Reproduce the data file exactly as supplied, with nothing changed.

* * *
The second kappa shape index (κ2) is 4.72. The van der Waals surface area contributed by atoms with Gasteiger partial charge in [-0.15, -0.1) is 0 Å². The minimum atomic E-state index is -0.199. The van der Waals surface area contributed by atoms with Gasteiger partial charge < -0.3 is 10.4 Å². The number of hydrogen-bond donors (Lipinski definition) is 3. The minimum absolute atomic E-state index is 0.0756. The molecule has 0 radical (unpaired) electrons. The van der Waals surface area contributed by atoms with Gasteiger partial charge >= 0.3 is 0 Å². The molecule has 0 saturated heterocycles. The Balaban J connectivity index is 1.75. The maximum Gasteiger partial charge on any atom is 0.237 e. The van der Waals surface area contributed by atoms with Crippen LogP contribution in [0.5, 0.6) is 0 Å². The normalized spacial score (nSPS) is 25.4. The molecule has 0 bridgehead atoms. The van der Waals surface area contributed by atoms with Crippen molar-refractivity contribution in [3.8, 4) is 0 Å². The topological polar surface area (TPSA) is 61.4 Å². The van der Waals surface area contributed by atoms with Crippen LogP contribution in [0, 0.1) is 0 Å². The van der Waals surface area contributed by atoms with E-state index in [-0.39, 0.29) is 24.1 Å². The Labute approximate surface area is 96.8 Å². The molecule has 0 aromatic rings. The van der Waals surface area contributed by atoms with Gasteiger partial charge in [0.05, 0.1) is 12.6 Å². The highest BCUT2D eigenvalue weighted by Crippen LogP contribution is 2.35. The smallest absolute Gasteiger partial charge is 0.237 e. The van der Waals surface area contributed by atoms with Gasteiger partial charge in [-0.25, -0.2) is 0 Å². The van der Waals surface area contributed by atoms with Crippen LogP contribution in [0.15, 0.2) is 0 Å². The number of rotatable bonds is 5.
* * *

The second kappa shape index (κ2) is 4.72. The van der Waals surface area contributed by atoms with Gasteiger partial charge in [-0.15, -0.1) is 0 Å². The minimum atomic E-state index is -0.199. The van der Waals surface area contributed by atoms with Gasteiger partial charge < -0.3 is 10.4 Å². The number of hydrogen-bond donors (Lipinski definition) is 3. The minimum absolute atomic E-state index is 0.0756. The molecule has 0 radical (unpaired) electrons. The van der Waals surface area contributed by atoms with Gasteiger partial charge >= 0.3 is 0 Å². The molecule has 0 saturated heterocycles. The Balaban J connectivity index is 1.75. The maximum Gasteiger partial charge on any atom is 0.237 e. The van der Waals surface area contributed by atoms with Crippen LogP contribution in [0.5, 0.6) is 0 Å². The normalized spacial score (nSPS) is 25.4. The molecule has 0 bridgehead atoms. The van der Waals surface area contributed by atoms with Crippen molar-refractivity contribution in [3.8, 4) is 0 Å². The topological polar surface area (TPSA) is 61.4 Å². The van der Waals surface area contributed by atoms with Crippen LogP contribution in [0, 0.1) is 0 Å². The van der Waals surface area contributed by atoms with E-state index in [-0.39, 0.29) is 24.1 Å². The Labute approximate surface area is 96.8 Å². The molecule has 0 aromatic rings. The van der Waals surface area contributed by atoms with Gasteiger partial charge in [0.05, 0.1) is 12.6 Å². The highest BCUT2D eigenvalue weighted by Crippen LogP contribution is 2.35. The smallest absolute Gasteiger partial charge is 0.237 e. The van der Waals surface area contributed by atoms with Gasteiger partial charge in [-0.25, -0.2) is 0 Å². The van der Waals surface area contributed by atoms with Crippen LogP contribution in [0.15, 0.2) is 0 Å². The number of rotatable bonds is 5.